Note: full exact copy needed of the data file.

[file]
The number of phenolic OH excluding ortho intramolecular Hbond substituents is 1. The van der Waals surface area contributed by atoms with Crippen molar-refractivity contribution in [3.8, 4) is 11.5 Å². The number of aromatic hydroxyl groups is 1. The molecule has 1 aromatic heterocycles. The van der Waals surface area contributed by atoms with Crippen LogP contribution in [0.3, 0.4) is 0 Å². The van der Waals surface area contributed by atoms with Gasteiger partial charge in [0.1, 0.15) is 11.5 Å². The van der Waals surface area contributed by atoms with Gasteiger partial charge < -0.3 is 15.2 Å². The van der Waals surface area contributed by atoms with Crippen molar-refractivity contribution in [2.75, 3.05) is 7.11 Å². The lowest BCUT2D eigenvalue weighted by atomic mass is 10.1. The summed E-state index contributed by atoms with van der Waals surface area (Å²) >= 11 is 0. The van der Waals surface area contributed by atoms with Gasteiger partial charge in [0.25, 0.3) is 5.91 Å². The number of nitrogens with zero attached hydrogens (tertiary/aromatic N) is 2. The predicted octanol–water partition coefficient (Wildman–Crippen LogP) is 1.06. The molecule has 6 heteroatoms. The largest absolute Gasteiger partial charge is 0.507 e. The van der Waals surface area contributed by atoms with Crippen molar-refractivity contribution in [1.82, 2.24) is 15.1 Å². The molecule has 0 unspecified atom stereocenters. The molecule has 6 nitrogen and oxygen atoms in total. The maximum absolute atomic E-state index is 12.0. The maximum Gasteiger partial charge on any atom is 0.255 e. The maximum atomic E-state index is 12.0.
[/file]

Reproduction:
The number of phenolic OH excluding ortho intramolecular Hbond substituents is 1. The van der Waals surface area contributed by atoms with Crippen molar-refractivity contribution in [3.8, 4) is 11.5 Å². The number of aromatic hydroxyl groups is 1. The molecule has 1 aromatic heterocycles. The van der Waals surface area contributed by atoms with Crippen LogP contribution in [0.3, 0.4) is 0 Å². The van der Waals surface area contributed by atoms with Gasteiger partial charge in [0.1, 0.15) is 11.5 Å². The van der Waals surface area contributed by atoms with Gasteiger partial charge < -0.3 is 15.2 Å². The van der Waals surface area contributed by atoms with Crippen molar-refractivity contribution in [2.75, 3.05) is 7.11 Å². The lowest BCUT2D eigenvalue weighted by atomic mass is 10.1. The summed E-state index contributed by atoms with van der Waals surface area (Å²) >= 11 is 0. The van der Waals surface area contributed by atoms with Gasteiger partial charge in [0.25, 0.3) is 5.91 Å². The number of nitrogens with zero attached hydrogens (tertiary/aromatic N) is 2. The predicted octanol–water partition coefficient (Wildman–Crippen LogP) is 1.06. The molecule has 6 heteroatoms. The largest absolute Gasteiger partial charge is 0.507 e. The van der Waals surface area contributed by atoms with Crippen molar-refractivity contribution in [1.82, 2.24) is 15.1 Å². The molecule has 0 unspecified atom stereocenters. The molecule has 6 nitrogen and oxygen atoms in total. The maximum absolute atomic E-state index is 12.0. The maximum Gasteiger partial charge on any atom is 0.255 e. The maximum atomic E-state index is 12.0.